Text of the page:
Before the Great Pyramid of Giza was built, before the massive rocks of stone were hewn from the quarries of ancient Egypt before the location was picked, everything had to be planned. Just as today we plan, design, and calculate before laying the foundations for a building, the builders of the Great Pyramid of Giza had to do the same. You can’t possibly build a structure comprising 2.3 million blocks of stone without planning ahead. The builders of the Great Pyramid managed to construct a structure that would stand the test of time. And with a weight of around 6 million tons, the builders made sure the structure would survive almost everything thrown at it.

The Great Pyramid of Giza was a building process unmatched at the time. Researchers have calculated that 5.5 million tons of limestone, 8,000 tons of granite (imported from Aswan), and 500,000 tons of mortar were used in the construction of the Great Pyramid. In terms of logistics, the building of the pyramid was equally a demanding endeavor. To transport massive blocks of stone, the people in charge of the construction site had to make sure that all tasks were performed flawlessly, with minimum delays and issues. Since we know that slaves did not build the pyramid, the workers who built the pyramid were well-paid and cared for in ancient times.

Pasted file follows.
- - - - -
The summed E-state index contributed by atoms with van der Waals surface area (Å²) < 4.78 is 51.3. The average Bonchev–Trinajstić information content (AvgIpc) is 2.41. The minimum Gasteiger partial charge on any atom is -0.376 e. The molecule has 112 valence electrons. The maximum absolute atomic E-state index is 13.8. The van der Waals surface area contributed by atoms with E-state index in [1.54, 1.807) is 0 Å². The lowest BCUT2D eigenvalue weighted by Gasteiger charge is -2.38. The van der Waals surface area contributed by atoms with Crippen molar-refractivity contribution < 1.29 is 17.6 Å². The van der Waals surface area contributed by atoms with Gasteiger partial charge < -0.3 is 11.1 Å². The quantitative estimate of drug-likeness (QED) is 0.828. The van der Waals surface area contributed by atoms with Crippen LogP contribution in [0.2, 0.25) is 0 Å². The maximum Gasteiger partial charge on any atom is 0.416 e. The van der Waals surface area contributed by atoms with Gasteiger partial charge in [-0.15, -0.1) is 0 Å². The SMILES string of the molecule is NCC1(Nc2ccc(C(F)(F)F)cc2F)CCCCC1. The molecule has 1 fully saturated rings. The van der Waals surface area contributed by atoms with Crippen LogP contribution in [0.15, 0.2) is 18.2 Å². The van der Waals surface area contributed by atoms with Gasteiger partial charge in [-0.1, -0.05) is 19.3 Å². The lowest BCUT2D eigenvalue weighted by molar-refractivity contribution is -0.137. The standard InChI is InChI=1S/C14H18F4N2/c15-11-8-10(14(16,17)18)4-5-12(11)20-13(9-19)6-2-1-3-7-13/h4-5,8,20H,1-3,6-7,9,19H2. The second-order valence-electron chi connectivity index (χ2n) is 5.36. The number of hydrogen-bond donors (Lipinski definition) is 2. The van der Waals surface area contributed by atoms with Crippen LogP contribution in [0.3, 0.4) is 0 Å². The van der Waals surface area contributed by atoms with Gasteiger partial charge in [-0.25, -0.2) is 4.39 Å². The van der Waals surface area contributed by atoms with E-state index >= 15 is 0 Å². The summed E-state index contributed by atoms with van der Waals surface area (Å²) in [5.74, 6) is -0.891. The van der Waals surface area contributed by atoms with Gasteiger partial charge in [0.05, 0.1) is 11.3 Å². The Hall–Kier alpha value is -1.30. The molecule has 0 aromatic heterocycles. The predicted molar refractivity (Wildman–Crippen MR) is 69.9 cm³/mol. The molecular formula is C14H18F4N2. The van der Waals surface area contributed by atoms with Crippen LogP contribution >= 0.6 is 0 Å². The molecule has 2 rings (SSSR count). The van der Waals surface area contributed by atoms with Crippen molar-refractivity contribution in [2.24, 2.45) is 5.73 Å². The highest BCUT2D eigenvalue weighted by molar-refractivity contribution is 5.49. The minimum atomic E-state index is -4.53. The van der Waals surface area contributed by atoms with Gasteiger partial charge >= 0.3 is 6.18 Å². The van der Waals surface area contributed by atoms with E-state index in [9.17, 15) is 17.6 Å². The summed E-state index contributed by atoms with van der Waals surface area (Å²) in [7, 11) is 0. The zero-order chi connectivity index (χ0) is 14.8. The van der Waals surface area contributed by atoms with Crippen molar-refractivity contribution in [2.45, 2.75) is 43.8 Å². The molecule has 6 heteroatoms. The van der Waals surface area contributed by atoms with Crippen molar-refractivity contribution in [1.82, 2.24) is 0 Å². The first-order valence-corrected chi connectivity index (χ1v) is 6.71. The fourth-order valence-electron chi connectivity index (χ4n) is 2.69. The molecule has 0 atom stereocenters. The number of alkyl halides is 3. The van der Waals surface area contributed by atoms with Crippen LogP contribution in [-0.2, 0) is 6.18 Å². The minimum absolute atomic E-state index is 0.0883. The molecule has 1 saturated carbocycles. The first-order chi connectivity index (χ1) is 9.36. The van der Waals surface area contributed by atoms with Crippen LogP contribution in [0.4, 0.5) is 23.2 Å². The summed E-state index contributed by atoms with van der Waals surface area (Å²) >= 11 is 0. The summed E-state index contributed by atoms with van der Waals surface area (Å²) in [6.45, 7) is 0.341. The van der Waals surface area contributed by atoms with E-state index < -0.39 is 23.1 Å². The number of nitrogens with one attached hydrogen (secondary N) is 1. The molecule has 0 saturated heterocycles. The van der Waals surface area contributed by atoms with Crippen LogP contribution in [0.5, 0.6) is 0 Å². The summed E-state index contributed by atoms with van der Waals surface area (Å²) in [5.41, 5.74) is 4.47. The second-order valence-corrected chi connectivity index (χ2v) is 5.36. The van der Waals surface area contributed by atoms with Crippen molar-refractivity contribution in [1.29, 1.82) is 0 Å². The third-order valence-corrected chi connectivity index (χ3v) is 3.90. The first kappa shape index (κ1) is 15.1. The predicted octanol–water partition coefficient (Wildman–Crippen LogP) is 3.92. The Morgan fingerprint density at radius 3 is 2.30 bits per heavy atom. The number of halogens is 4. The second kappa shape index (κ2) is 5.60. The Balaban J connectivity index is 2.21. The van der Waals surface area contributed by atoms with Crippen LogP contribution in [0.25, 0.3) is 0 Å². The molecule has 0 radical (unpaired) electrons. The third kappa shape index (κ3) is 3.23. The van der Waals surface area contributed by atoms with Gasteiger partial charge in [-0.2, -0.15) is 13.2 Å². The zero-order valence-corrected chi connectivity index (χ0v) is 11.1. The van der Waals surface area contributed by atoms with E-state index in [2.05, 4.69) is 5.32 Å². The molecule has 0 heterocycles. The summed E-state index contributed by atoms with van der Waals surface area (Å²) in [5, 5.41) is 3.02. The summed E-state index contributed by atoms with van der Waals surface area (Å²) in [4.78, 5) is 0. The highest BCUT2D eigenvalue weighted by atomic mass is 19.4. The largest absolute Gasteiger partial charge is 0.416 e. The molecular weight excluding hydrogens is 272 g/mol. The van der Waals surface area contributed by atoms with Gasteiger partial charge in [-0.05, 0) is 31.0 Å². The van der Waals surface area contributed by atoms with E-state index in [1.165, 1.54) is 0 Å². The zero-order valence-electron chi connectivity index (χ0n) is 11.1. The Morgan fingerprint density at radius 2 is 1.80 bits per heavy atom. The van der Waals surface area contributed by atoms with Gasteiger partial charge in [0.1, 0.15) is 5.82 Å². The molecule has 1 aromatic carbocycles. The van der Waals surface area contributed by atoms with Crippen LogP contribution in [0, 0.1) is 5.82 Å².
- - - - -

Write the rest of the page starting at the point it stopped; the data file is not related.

The Statue of Hemiunu. Image Credit: Wikimedia Commons / CC BY-SA 3.0.
The Statue of Hemiunu. Image Credit: Wikimedia Commons / CC BY-SA 3.0.

But in addition to the tens of thousands of workers who likely participated in the construction of the pyramid, one man had to have stood behind the entire project. Someone must have planned, designed, and eventually guided the entire building process. And he is a man shrouded in mystery. His name is Hemiunu. And just as we know very little about the Great Pyramid of Giza, very little is known about the man who is considered the designer and architect of the pyramid.